Briton continues to share Hiroshima’s charms with foreign visitors






Paul Walsh holds up the Shimanami Kaido cycling map he created in the Naka district of Hiroshima on May 18, 2022. (Mainichi/Akari Terouchi)

HIROSHIMA – A Briton who has lived in Hiroshima for more than 25 years and founded an incoming tourism business is showing foreign visitors the charms of the city – beyond its history as the site of the first wartime atomic bombing .

Paul Walsh, 53, founded JizoHat KK, an inbound tourism consultancy in the city, in 2018. Based in a coworking space in the Naka district of Hiroshima, he also operates GetHiroshima, an English-language site for foreigners and tourists.

According to Walsh, when he moved to Hiroshima in 1996, there were few places for foreigners to congregate. The internet wasn’t as widespread as it is today, and he recalls, “It was hard to find places I liked without making an effort.”

After about three years since arriving in Hiroshima, Walsh thought, “I’ve enjoyed the city enough. Maybe I should go to the Tokyo area. At that time, while posting information about Hiroshima on his website, he wondered, “Are there really no more interesting places?” He decided to find out.

Visiting various places with his wife, Walsh met many young people who were making the most of their hometown. He said with a smile, “Little by little, the city became more and more interesting, and eventually I became a big Hiroshima fan.

Since 2004, Walsh has produced maps featuring local restaurants and other locations. Around 2015, 50,000 copies were released each year and he continued to manufacture them until 2019, before the coronavirus pandemic. According to Walsh, many tourists from Europe, the United States and Australia “want to travel in a way that allows them to get to know the locals”, and restaurants play an important role.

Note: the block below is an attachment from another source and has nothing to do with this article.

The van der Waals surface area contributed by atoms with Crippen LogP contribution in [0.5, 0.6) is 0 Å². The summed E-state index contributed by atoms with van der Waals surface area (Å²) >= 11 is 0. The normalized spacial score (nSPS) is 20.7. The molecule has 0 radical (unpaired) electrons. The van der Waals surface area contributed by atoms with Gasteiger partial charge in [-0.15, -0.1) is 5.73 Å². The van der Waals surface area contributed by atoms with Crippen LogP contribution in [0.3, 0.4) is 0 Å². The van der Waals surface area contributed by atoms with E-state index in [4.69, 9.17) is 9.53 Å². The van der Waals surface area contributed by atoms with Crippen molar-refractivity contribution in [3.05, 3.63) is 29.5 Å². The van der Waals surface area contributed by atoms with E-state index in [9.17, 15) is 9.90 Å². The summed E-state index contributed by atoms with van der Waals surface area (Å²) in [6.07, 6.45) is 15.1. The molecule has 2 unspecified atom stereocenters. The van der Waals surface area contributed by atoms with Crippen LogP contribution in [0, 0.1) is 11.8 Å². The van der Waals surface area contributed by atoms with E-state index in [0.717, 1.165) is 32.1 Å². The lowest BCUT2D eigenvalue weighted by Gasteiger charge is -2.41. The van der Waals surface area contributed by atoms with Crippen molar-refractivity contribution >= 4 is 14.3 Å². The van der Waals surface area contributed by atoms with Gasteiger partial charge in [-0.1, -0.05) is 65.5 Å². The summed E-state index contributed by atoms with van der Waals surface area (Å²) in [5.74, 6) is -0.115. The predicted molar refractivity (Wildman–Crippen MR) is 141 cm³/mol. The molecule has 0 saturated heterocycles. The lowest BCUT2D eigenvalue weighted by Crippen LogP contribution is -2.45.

Maps and magazines for foreigners and tourists are seen in the Naka district of Hiroshima on May 18, 2022. (Mainichi/Akari Terouchi)

“Japanese people are basically shy. Some people don’t talk to foreigners because they lack confidence in their language skills, but when they have a drink and can relax, they become very friendly,” Walsh commented.

He thinks “having a welcoming atmosphere” is more important than providing multilingual support. “If visitors can get to know the locals even a little, they become fans of Hiroshima and want to come back. I would like to create a chance for them to do so,” he added. .

Although Hiroshima is well known internationally, images of the atomic bombing, symbolized by the mushroom cloud that accompanied the devastation, remain strong. Walsh said that while some Americans visit Peace Memorial Park, they worry about what the Japanese will think of them if they hang out or drink in the city. “There are still people who cannot imagine what Hiroshima would look like today,” he said.

“I hope Hiroshima’s image will change from ‘tragic’ to ‘hopeful’,” he said.

Walsh also referred to the situation in Ukraine, which has suffered from the devastation of war, and commented: “Ukraine is in a difficult situation, but I think that if Ukrainians see Hiroshima, they will realize that it is possible to rebuild such a wonderful city. ”

(Japanese original by Akari Terouchi, Hiroshima Office)

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